There has been, lately, a revival of interest in the Jersey patois. During the last century, such eminent men as the late Bailiff Marett, Jurat A.A. Le Gros, one of Jersey's most erudite archaeologists, and Jurat Langlois, to say nothing of versatile Philippe Asplet and the elegiac-loving Hy. Luce-Manuel, proved themselves to be staunch supporters and gifted exponents of the local vernacular, the use of which was then more general than it may now claim to be, especially regarding its employment as the common means of expression among the younger generation.
For those whose ear has long been acquainted with Jersey-French and to whom its peculiar intonations are familiar either from the cradle or from long residence in the island, much interest is to be derived from a rarely-opened volume to be found in the Public Library, entitled Poésies Jersiaises and published, about fifty years ago, by Abraham Mourant. It contains a great many different pieces by different writers, some of no little literary value, as was well pointed out by François-Victor Hugo, in reproducing a portion of Marett's Fille Malade in his beautiful work La Normandie Inconnue. Others, merely of a transient character, deal with local political happenings and are replete with allusions of a personal nature, such as the Jerseyman has ever been fond of leveling at his adversary, - although very rarely ready himself to take any such lying down! These latter, naturally, now lose whatever particular interest the originally possessed, as the unsympathetic hand of time has long ago obliterated all those human connecting links which would give them a living interest.
But others remain, which will well repay perusal, examples of the remarkable hardihood and persistency of a language which, throughout the centuries, has retained its archaic characteristics, typical of the race whose channel of thought it remained in spite of ever-growing political and commercial intercourse with England (it surely would be a misnomer to call this the Mother Country of Jersey, Guernsey, or Sark) and notwithstanding the unceasing advance of the allied language on the French mainland towards literary progress and perfection. With the disappearance of the Jerseyman of the old school, however, the examples of the written patois became rarer and its publication was for a long time limited to irregular and more or less infrequent contributions to the local French newspapers (some of these however such as Bram Bilo's famous trip to the great Paris exhibition, proving so popular as to ensure profitable reproduction in book form) and to the prose and verse selections published annually in the Almanacks of the Old and the Nouvelle Chroniques, and for which the same writers have been responsible during many years.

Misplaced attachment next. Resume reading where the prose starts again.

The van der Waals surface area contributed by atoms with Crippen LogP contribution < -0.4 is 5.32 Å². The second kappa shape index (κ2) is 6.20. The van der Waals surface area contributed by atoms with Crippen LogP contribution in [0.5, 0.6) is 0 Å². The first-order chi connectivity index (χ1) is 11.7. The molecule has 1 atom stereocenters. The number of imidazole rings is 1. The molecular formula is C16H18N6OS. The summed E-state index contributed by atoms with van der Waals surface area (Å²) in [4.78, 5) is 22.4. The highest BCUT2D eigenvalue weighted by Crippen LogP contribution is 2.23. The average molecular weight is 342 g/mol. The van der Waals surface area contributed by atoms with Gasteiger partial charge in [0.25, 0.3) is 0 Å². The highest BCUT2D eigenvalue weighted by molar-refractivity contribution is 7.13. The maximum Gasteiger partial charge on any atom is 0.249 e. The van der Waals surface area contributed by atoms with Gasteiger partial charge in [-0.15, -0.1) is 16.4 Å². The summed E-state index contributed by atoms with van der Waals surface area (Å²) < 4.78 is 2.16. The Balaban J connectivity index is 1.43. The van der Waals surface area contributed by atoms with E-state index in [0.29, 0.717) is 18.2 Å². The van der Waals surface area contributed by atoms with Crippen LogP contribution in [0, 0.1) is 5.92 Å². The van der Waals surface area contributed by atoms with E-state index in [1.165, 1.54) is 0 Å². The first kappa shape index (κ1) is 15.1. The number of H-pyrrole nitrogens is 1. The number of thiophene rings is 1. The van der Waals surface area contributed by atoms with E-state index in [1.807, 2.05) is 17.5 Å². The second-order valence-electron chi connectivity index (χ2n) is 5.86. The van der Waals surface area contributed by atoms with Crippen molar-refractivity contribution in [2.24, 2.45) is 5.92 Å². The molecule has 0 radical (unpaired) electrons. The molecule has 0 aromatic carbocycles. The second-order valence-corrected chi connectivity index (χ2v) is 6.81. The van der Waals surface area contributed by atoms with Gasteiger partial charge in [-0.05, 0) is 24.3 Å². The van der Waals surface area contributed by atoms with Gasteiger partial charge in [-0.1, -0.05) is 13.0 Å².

The 1912 Eisteddfod happily varied its former programmes by the tentative and most successful inclusion of Jersey-French: under the quite mistaken title of Norman French! for there is a marked difference between the patois of the peasant of Normandy, and that of the Channel Islanders, in spite of their common origin and present similarities. This gave to the vier jerriais a remarkable fillip, it being a sort of official recognition of the persistent efforts made by its several exponents to keep its written and spoken manifestations before the public. In spite of the seemingly ineffectual preaching in the desert, this was now shown to be bearing fruit and the popularity of patois recitations has been in evidence right through the winter and does not seem likely to decline for a long time yet. Among the few writers of Jersey-French at the present day the Morning News may be allowed to quote its witty regular contributor PETER PAIN, who has now become an intimate acquaintance of a great many readers, as also have Laizé and Lonore, his straightlaced wife and most marriageable daughter.
Another, is Mr. E. J. Luce, of the Nouvelle Chronique, whose writings have been many and varied, during the last decade. His latest effort is to be found in a small thirty-two page booklet entitled Pieches et R'citations, which has just been published from the office of the paper with which he is connected.
The contents of this venture include a humorous comedietta in verse, arranged for the stage, a few recitations, and a series of quotations intended for autograph albums. All these are in verse and the comedietta especially will be found to have required a great deal of care in its preparation, before the full story which it relates was rhymed from start to finish. As is explained in the preface, where Jersey-French is also exclusively used, two of the recitations are by Mr. J. Picot, of Midland, Trinity, and one of these is a translation of Robert Service's Hard-Luck Henry, an entertaining anecdote of life in the Far North. Not the least amusing portion of the booklet, perhaps, will be found in the advertisements, where novelty is the predominant note. Like the rest of the printed matter, they are entirely in Jersey-French and this, together with their original composition, makes them appreciably different from the usual stereotyped mode of advertising.
The price of the publication is threepence and it is sure to have a ready sale amongst lovers of the patois, and will be especially acceptable to Jerseymen beyond the seas. As a matter of fact one of the first copies sold is now, we are informed, on its way to Khartoum. The booklet is now on sale at the Nouvelle Chronique offices.
Morning News 14/2/1913
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